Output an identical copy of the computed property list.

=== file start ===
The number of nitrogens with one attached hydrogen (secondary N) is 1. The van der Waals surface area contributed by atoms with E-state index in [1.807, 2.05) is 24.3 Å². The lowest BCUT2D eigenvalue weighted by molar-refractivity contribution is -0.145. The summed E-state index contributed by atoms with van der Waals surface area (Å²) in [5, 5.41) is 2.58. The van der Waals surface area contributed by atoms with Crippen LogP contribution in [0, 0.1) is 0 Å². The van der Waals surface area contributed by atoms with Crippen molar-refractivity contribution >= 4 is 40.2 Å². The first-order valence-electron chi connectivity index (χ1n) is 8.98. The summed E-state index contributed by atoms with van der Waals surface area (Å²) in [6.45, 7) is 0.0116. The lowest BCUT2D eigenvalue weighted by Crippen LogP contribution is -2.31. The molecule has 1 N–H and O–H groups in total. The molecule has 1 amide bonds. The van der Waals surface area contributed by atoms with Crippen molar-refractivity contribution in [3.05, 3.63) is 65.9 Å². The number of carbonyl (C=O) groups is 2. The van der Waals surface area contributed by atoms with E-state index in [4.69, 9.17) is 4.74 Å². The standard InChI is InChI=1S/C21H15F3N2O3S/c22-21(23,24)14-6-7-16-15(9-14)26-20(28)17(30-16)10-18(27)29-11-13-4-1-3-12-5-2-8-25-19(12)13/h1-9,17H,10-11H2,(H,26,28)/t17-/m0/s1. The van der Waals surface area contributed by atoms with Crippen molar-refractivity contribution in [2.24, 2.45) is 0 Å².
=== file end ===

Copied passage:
The number of nitrogens with one attached hydrogen (secondary N) is 1. The van der Waals surface area contributed by atoms with E-state index in [1.807, 2.05) is 24.3 Å². The lowest BCUT2D eigenvalue weighted by molar-refractivity contribution is -0.145. The summed E-state index contributed by atoms with van der Waals surface area (Å²) in [5, 5.41) is 2.58. The van der Waals surface area contributed by atoms with Crippen LogP contribution in [0, 0.1) is 0 Å². The van der Waals surface area contributed by atoms with Crippen molar-refractivity contribution >= 4 is 40.2 Å². The first-order valence-electron chi connectivity index (χ1n) is 8.98. The summed E-state index contributed by atoms with van der Waals surface area (Å²) in [6.45, 7) is 0.0116. The lowest BCUT2D eigenvalue weighted by Crippen LogP contribution is -2.31. The molecule has 1 N–H and O–H groups in total. The molecule has 1 amide bonds. The van der Waals surface area contributed by atoms with Crippen molar-refractivity contribution in [3.05, 3.63) is 65.9 Å². The number of carbonyl (C=O) groups is 2. The van der Waals surface area contributed by atoms with E-state index in [4.69, 9.17) is 4.74 Å². The standard InChI is InChI=1S/C21H15F3N2O3S/c22-21(23,24)14-6-7-16-15(9-14)26-20(28)17(30-16)10-18(27)29-11-13-4-1-3-12-5-2-8-25-19(12)13/h1-9,17H,10-11H2,(H,26,28)/t17-/m0/s1. The van der Waals surface area contributed by atoms with Crippen molar-refractivity contribution in [2.24, 2.45) is 0 Å².